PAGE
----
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Yatra signals a changed political narrative

As the Yatra marches on, Rahul sticks to his narrative: “We are here to open the shop of love in your bazaar of hatred.”


(Has the ‘Bharat Jodo’ Yatra, completing over 100 days, thrown up a a re-invented Congress leader Rahul Gandhi as was intended?

Congress would like to rebrand Rahul as a young, caring, and ideologically sound leader. True to script, he has shown a different persona – a son tying his mother’s shoelaces, hugging older women, and playing with children – as a kind, warm hearted person.

For the first time after many years, the grand old party is trying to reach out to people in remote areas and villages. Rahul began his 3,500 km journey from Kanyakumari, flagged off by Tamil Nadu chief minister M.K.Stalin on September 7. The Yatra has taken a recess for a week to resume from January 3. It will end in Jammu and Kashmir at the end of January.

It is time to assess the impact so far of the Yatra on the party, the opposition, the ruling BJP, and the public. Rahul maintains that the Yatra is not for political or personal interests but against the politics of hate, fear and violence. He has impressed the public with his tireless walking, sweating in the heat and dust, and soaking in the rain – all with one aim – to fight the RSS. One cannot find fault with Rahul’s efforts. Plus, he is physically quite fit.

As the Yatra marches on, Rahul sticks to his narrative: “We are here to open the shop of love in your bazaar of hatred.” He has changed his campaign style to a nuanced one.

Rahul has covered parts of Tamil Nadu, Kerala, Karnataka, Andhra Pradesh, Telengana, Madhya Pradesh, Rajasthan, Maharashtra, Haryana, and Delhi.

During the Yatra, Rahul gets first-hand information from the cadre. Congress workers who had come out of their homes these past few months have accompanied him. The response in the south has cheered the Congress and alerted the BJP.

Will the Yatra help Congress to get better electoral gains? And will it change perceptions about Rahul? Listening to senior leaders in his party, Rahul has demonstrated restraint in personally attacking Prime Minister Narendra Modi. His aggressive attack on Modi in 2019 had not clicked.

Secondly, his criticism of the business houses of Adani and Ambani, whom he alleged Modi had favoured, has become subtle and nuanced. Rahul questions India’s wealth concentrated in the hands of a few individuals without taking their names.

Thirdly, Rahul talks of love and hatred and how the RSS brand of politics has torn up society with hate.

As for the impact on Congress, the Yatra’s response has cheered the cadres and boosted their morale. There are plans to ask state leaders to cover their respective states on foot following this Yatra in the months ahead.

Rahul’s efforts have temporarily united the factional Congress leaders in different states, including Karnataka, Rajasthan and Madhya Pradesh, where Congress has a direct fight with BJP. As for the ruling BJP, it is clear that the Modi government is disturbed about the Yatra. The government has cautioned Rahul and his party about the increasing Covid cases to destabilise the Yatra. While the Yatra’s success in the south has been good, it is still being determined whether the other regional satraps would join it. Some prominent opposition leaders, particularly in UP, have given a luke-warm response to Rahul’s invitation to join the Yatra. Keeping the 2024 elections and nine Assembly polls this year in mind, Rahul has signaled to the opposition leaders to unite if they want to halt the BJP juggernaut.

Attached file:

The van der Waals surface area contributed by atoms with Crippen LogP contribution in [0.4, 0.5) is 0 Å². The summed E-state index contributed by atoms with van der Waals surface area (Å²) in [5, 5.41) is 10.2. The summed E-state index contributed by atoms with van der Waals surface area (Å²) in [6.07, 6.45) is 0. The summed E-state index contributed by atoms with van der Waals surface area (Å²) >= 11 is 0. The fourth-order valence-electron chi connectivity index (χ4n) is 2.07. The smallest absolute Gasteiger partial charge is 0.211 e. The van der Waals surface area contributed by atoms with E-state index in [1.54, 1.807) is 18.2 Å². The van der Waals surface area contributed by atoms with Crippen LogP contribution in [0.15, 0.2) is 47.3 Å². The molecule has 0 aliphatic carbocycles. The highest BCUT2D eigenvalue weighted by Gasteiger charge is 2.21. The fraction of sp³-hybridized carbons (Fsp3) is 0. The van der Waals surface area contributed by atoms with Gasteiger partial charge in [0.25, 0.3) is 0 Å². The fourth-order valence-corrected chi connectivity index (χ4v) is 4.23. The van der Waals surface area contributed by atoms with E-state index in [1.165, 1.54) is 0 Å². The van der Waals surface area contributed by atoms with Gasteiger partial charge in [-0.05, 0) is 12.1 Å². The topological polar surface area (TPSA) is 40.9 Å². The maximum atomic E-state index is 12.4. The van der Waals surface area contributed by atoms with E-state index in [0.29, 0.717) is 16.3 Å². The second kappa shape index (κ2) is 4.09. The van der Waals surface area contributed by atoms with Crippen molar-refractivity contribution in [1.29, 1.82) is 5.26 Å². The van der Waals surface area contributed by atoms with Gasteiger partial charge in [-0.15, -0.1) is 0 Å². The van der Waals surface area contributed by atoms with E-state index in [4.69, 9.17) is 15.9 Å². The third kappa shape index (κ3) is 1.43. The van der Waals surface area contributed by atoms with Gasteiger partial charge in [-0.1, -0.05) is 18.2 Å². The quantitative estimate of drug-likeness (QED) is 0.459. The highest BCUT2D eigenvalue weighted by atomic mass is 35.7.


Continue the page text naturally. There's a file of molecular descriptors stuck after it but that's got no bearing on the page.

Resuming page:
Over the past 100-odd days, Congress chief ministers, some Bollywood actors, academics, activists, and even some leaders from other parties have joined the march in a show of support. Former Reserve Bank Governor Raghuram Rajan’s presence added to the prestige of the march.

Initially, the BJP and most media wrote off the Yatra, claiming it would only click in the south, where the BJP is weak. Crowds in Tamil Nadu we’re credited to the ruling DMK, a Congress ally.

Congress hopes that its three-pronged criticism of the Modi government, the issues of social polarisation, inflation, and unemployment, would capture popular support. While it may not alter the political landscape but it may strengthen the democratic process.

Though Congress has begun well, it still needs a popular political narrative to lure swing voters, especially the middle classes. Can the Congress rise to the challenge of keeping the momentum up until the 2024 Lok Sabha polls? Will Congress work hard to improve its electoral prospects, harvesting the goodwill from the Yatra? However, Congress’s new-found agility is yet to translate into electoral success. The results of the nine Assembly elections this year will give us some clues.